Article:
NEW YORK – At “ground zero”in lower Manhattan, two empty spaces will be filled by water cascades, memorializing in a serene and respectful way the victims of the terrorist attacks of September 11, 2001. Next to them, a powerful tower, designed by the architect Daniel Libeskind and nearly completed, rises vigorously into the sky, a symbol of the triumph of life over the forces of death. One word comes to mind to characterize the impression made by this place, the site of an unprecedented crime: resilience.
In a building that houses what will one day be a memorial museum, one can buy a DVD entitled “9/12: From Chaos to Community.” Ground Zero is the architectural and human proof that, despite America’s current economic woes, it would be premature, if not dangerous, to write the country off as a declining power. America has the moral and intellectual resources that it needs in order to rebound.
But what is necessary is not sufficient. In order to reinvent itself, if not to manage its relative international decline, America must proceed toward a rebalancing of its domestic and international priorities. In the immediate aftermath of World War I, a triumphant America withdrew from global responsibility, with tragic consequences for the balance of power in a Europe that was left to face its inner demons alone.
In the aftermath of World War II, by contrast, the US managed successfully to contain Soviet ambitions. Today, unlike in 1945, Americans do not confront an imminent threat. Russia may speak loudly (using its permanent seat on the United Nations Security Council as a megaphone), but it is a greatly reduced rump of the Soviet Union. Likewise, while the nationalism of America’s principal rival, China, has become more assertive lately, the communist regime’s clear priority – indeed, the key to its stability – is domestic economic growth.
Indeed, the only obvious danger that the US faces stems from weapons of mass destruction, which could proliferate or be used by terrorist groups. But confronting this threat does not require a massive military budget or huge deployments of US troops all over the world. America has a much-needed opportunity to refocus on itself – to recover its inner strength without withdrawing from the world. As Richard Haass, the president of the Council on Foreign Relations, puts it, America must enter a period of “restoration” of its fundamentals.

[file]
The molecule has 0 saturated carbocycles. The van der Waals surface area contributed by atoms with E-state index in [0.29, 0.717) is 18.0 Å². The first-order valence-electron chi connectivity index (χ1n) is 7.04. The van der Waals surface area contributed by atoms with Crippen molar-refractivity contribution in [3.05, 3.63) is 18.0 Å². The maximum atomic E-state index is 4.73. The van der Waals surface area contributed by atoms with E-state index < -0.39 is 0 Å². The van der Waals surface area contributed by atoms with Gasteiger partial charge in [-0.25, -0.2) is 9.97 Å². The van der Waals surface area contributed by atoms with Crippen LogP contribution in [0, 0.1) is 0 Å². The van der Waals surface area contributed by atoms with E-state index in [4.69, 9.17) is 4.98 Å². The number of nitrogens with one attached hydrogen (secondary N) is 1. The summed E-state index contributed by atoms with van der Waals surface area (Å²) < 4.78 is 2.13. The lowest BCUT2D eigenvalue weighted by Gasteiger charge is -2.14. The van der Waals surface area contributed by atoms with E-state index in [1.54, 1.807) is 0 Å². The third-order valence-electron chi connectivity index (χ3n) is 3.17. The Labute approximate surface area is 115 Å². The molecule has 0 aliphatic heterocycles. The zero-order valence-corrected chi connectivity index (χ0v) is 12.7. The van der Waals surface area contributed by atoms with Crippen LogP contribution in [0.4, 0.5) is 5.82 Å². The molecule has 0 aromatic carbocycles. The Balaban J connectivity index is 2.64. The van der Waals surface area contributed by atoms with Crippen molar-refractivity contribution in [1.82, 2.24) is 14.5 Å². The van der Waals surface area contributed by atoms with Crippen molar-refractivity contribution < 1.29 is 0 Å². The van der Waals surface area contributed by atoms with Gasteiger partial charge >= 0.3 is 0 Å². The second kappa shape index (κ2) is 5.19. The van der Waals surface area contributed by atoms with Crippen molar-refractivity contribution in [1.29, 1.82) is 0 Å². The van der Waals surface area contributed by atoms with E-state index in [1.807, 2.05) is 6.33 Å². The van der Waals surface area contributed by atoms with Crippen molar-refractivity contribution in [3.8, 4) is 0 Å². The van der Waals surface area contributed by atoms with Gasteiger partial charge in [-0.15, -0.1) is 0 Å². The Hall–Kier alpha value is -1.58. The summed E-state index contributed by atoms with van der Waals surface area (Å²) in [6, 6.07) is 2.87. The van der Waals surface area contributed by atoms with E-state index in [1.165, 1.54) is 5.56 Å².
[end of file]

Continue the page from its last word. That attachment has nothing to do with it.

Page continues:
American foreign policy starts at home, and that means reining in budget deficits over the long term, reviving economic growth and job creation in the short term, and addressing the country’s deteriorating infrastructure. Indeed, America’s “aged modernity” has become a drag on its competitiveness, as well as an insult to its international image and a risk to the safety of its citizens.
Moreover, imperial fatigue has set in. Recent US history has been characterized by cycles of enthusiasm about foreign engagement. In the mid-1970’s, following the war in Vietnam, America, guided by President Jimmy Carter’s moralizing impulse, opted for “regionalization” of its engagements. But, given that the Soviet threat still existed, this effort came too early (and probably was carried out in the wrong manner).
Today, by contrast, the starting point for a reassessment of American priorities is more economic than ethical. But the reasoning is the same, for it is based on the conviction that more America in the world today implies less costly and confused interventionism tomorrow. That means that US foreign policy itself – defined in recent years by too much attention to the Middle East, and too little to Asia – must embrace a shift in priorities.
Of course, in the midst of today’s ongoing Arab revolutions, America cannot simply ignore the Middle East. Nor must the US give up hope on the Israel-Palestine front, or on its efforts to contain Iran’s nuclear ambitions. But it is in Asia that history is unfolding – and where the US must define its long-term global strategy.
Must the US, as Henry Kissinger suggests in his latest book On China, consider the prospect of a “Pacific Community” that, unlike the Cold War-era Atlantic Community, is not based on common culture and values in the face of a direct threat, but on common interests in an “age of rebalancing of world order”?
America’s resilience may contrast with Europe’s multiple weaknesses. But resilience will not be enough. The US must get back into shape to face tomorrow’s challenges, and that means restoring economic growth, reducing deficits, and improving infrastructure. Paradoxically, only a more confident America can accept a reduced global status, because reconciling oneself to change is always easier once one has taken the steps needed to adjust to it.